While many forecasts point to home prices declining next year amid slowing home sales, housing will remain unaffordable for many homebuyers, according to one expert.
"We have a supply problem with housing," Marc Norman, associate dean at the NYU Schack Institute of Real Estate, told Yahoo Finance Live (video above). "We'll see the price declines, but I think the income gains that we are seeing lately are still not keeping up with the prices that we are seeing in the market — in most markets."
New home listings declined by 22%, according to a Redfin report. There are over 2,000 fewer homes on the market this month than in December 2021, according to the brokerage's calculations.
"We're in a place where the housing can't keep up with the demand," Norman said.
Not enough homes
One reason for the undersupply of housing started more than a decade ago, according to Norman.
"We, for the last 20 years, have underbuilt the housing," Norman said. "In 2008, we saw the sort of demand go down, but it never came back in terms of supply."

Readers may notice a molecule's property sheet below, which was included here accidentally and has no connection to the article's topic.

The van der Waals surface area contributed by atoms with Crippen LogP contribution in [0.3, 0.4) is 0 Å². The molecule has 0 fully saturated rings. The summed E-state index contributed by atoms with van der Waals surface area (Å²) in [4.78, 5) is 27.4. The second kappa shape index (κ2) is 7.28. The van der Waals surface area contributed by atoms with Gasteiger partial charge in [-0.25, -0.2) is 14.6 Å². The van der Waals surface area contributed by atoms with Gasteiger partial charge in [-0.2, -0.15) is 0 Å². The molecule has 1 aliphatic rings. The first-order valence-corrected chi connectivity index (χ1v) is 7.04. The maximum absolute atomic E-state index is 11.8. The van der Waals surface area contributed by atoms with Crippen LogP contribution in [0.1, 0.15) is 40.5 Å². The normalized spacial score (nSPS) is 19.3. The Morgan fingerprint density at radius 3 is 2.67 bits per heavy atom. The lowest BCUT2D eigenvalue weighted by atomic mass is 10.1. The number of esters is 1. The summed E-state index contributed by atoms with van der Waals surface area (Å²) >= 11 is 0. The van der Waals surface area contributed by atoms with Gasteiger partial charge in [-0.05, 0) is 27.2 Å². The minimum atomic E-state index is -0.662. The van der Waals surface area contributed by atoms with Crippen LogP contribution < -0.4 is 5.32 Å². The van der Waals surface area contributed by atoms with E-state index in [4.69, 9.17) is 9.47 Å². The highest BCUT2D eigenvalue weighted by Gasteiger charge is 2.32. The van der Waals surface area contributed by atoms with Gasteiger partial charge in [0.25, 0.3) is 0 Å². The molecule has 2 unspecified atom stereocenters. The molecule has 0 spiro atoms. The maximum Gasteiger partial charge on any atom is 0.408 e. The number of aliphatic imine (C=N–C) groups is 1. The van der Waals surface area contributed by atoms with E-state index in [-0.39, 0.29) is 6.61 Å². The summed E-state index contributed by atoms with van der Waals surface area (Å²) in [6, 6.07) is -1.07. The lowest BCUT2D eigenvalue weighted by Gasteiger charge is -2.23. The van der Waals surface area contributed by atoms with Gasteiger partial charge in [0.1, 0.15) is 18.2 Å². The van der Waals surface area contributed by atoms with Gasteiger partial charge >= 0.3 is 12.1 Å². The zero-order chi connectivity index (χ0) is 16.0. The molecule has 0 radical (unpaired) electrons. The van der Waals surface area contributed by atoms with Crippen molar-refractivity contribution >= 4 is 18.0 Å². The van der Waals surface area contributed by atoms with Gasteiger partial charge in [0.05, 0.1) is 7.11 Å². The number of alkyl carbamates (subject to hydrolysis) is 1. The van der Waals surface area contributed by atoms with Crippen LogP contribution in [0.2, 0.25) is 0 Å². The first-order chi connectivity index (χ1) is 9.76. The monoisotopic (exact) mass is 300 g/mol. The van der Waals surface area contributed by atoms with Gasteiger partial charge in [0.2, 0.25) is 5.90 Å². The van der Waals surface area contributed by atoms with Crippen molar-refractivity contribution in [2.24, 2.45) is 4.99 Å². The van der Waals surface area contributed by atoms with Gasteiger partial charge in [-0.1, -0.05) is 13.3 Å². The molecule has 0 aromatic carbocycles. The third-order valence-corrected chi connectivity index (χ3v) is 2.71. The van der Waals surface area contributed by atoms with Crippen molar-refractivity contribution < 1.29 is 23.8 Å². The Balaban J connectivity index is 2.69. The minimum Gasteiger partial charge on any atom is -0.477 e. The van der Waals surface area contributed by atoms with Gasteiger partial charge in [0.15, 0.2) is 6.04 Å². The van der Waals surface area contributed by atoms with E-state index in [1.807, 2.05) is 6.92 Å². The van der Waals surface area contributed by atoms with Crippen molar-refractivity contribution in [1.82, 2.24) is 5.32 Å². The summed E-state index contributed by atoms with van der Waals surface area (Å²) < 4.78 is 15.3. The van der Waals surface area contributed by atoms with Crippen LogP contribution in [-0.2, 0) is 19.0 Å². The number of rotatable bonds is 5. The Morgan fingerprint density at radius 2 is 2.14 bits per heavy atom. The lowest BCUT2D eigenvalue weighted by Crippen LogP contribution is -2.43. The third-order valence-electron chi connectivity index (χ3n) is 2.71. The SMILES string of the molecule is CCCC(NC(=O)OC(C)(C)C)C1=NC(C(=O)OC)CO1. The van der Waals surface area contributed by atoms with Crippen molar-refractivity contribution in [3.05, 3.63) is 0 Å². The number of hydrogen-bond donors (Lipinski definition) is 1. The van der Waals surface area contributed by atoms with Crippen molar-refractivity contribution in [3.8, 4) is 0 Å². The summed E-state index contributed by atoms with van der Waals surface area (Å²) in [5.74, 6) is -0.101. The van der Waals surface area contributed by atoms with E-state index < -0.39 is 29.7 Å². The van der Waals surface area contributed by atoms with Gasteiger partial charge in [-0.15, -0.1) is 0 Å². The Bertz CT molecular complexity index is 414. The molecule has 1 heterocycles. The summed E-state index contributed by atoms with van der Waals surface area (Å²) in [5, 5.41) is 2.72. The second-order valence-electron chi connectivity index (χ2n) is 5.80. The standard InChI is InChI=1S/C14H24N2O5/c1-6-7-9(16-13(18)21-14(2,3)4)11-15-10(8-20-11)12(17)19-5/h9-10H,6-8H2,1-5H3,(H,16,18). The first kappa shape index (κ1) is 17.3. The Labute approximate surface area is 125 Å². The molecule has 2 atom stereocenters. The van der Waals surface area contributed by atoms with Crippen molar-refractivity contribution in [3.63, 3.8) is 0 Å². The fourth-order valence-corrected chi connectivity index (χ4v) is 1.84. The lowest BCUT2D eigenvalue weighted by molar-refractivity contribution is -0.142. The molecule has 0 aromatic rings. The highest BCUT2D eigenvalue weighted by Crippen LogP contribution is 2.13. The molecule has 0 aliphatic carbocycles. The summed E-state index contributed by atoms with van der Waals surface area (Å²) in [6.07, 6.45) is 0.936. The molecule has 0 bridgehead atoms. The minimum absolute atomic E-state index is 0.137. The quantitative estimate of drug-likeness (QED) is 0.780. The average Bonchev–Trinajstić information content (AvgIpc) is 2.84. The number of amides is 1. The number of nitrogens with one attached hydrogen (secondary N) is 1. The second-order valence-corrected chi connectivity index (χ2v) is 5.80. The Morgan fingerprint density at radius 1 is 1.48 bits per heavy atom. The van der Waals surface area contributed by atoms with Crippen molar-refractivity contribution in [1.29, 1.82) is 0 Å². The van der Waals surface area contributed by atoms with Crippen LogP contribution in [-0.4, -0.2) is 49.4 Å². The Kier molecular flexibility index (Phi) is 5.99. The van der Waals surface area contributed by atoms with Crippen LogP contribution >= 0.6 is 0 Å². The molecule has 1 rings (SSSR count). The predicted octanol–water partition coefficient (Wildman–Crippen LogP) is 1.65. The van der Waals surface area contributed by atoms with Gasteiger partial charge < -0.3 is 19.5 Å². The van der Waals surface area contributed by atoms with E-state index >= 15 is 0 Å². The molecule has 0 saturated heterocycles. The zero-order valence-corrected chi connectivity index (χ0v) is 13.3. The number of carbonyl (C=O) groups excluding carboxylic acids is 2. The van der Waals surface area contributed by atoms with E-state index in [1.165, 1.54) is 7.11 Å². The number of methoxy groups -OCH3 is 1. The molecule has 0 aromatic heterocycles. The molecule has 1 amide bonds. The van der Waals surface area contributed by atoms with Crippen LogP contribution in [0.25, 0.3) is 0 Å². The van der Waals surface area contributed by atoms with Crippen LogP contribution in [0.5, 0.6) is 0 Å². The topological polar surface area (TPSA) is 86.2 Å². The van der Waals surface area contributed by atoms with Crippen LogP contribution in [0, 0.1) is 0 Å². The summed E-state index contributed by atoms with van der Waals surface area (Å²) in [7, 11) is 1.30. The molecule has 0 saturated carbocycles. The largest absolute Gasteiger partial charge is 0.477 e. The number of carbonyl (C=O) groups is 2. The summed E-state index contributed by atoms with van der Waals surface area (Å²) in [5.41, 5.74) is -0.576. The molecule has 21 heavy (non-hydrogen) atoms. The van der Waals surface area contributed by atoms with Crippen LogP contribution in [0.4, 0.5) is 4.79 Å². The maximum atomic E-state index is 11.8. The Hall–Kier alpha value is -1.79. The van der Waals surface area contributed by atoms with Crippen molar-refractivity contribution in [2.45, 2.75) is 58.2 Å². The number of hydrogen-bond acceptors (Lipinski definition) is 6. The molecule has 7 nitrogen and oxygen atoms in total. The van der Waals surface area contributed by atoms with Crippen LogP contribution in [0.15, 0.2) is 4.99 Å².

After the 2008 real estate crash, residential construction activities in the private sector never recovered to the level of 2006. Although home building slowly increased year over year during the last decade, projects remained well below early 2000 levels, according to figures from the Census Bureau and. Department of Housing and Urban Development.
States easing building restrictions
Some states and local governments are combating an uptick in housing unaffordability by relaxing construction restrictions to increase supplies. The New York mayor recently announced plans to boost home building by easing restrictions and cutting construction times.
"We're also seeing in places like California, this switch to allow multifamily units in single-family neighborhoods," Norman added about the Golden State that is also facing a housing crisis.
Still, it will take time to solve the supply problem and for now, which has been exacerbated by discouraged sellers pulling listings from the market as many prospective buyers remain sidelined, waiting for mortgage rates and home prices to decline further.
While last week, the average rate on the 30-year mortgage hit its lowest point since September, falling to 6.33%, borrowing costs are still almost double than at the start of the year.
"I think we're going to see a little pain in the housing markets for a while," Norman said. “There’s still so much housing that’s out of reach for Americans.”
Rebecca is a reporter for Yahoo Finance.